with a text elaborated by Chiara Piola Caselli after Victor Hugos last

With a text elaborated by chiara piola caselli after

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, with a text elaborated by Chiara Piola Caselli after Victor Hugo's last political speech addressed to the Assemblée législative, "Sur la Revision de la Constitution" (18 July 1851), [42] (Links to an external site.) and premiered in Rome on 19 November 2009, in the auditorium of the Institut français, Centre Saint-Louis, French Embassy to the Holy See, by Piccola Accademia degli Specchi featuring the composer Matthias Kadar (Links to an external site.) . [43] (Links to an external site.) Declining years and death[ edit (Links to an external site.) ] Hugo on his deathbed, 1885 Catafalque below the Arc de Triomphe (Links to an external site.) in Paris, 1 June 1885 Tomb of Victor Hugo at the Panthéon (Links to an external site.) When Hugo returned to Paris in 1870, the country hailed him as a national hero. He was confident that he would be offered the dictatorship, as shown by the notes he kept at the time: "Dictatorship is a crime. This is a crime I am going to commit", but he felt he had to assume that responsibility. [44] (Links to an external site.) Despite his popularity, Hugo lost his bid for re-election to the National Assembly in 1872. Throughout his life Hugo kept believing in unstoppable humanistic progress. In his last public address on 3 August 1879 he prophesied in an over- optimistic way, "In the twentieth century war will be dead, the scaffold will be dead, hatred will be dead, frontier boundaries will be dead, dogmas will be dead; man will live." [45] (Links to an external site.) Within a brief period, he suffered a mild stroke, his daughter Adèle was interned in an insane asylum (Links to an external site.) , and his two sons died. (Adèle's biography inspired the movie The Story of Adele H. (Links to an external site.) ) His wife Adèle had died in 1868. His faithful mistress, Juliette Drouet (Links to an external site.) , died in 1883, only two years before his own death. Despite his personal loss, Hugo remained committed to the cause of political change. On 30 January 1876, he was elected to the newly created Senate. This last phase of his political career was considered a failure. Hugo was a maverick and achieved little in the Senate. Hugo suffered a mild stroke on 27 June 1878. [46] (Links to an external site.) [47] (Links to an external site.) To honour the fact that he was entering his 80th year, one of the greatest tributes to a living writer was held. The celebrations began on 25 June 1881, when Hugo was presented with a Sèvres (Links to an external site.) vase, the traditional gift for sovereigns. On 27 June, one of the largest parades in French history was held.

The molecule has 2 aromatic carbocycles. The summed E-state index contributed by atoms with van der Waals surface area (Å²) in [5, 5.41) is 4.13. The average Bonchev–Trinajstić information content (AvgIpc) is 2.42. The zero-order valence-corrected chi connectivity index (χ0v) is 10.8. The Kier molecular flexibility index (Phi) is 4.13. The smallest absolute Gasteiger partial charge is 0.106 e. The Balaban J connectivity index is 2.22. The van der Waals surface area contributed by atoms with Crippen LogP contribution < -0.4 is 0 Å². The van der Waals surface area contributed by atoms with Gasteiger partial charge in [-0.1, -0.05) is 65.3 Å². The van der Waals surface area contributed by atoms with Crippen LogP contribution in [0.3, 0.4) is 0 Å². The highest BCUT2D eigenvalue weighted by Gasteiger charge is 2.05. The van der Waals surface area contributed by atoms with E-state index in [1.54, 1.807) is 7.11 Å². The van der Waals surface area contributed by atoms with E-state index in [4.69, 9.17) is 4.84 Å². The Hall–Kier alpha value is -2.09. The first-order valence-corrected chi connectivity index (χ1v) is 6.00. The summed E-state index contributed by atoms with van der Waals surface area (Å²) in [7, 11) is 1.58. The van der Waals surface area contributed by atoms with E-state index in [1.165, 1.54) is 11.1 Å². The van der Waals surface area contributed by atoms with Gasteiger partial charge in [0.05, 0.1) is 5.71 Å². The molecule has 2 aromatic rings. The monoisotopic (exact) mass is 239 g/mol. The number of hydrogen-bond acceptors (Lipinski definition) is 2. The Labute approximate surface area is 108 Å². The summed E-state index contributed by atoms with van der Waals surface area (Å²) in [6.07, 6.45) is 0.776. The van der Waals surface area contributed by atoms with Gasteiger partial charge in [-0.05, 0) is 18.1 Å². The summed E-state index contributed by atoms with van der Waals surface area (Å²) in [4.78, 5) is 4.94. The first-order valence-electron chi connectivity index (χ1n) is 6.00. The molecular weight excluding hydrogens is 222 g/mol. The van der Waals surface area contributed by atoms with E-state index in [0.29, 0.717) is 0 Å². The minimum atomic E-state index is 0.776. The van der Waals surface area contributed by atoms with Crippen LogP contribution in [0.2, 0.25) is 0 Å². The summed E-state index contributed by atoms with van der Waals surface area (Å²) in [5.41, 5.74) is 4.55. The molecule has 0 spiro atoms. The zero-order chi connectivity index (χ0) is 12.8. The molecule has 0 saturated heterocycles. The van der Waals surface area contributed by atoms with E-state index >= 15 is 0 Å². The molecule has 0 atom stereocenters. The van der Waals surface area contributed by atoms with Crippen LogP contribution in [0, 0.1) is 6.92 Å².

Marchers stretched from the Avenue d'Eylau, where the author was living, down the Champs-Élysées (Links to an external site.) , and all the way to the centre of Paris. The paraders marched for six hours past Hugo as he sat at the window at his house. Every inch and detail of the event was for Hugo; the official guides even wore cornflowers as an allusion to Fantine's song in Les Misérables . On 28 June, the city of Paris changed the name of the Avenue d'Eylau to Avenue Victor-Hugo (Links to an external site.) .

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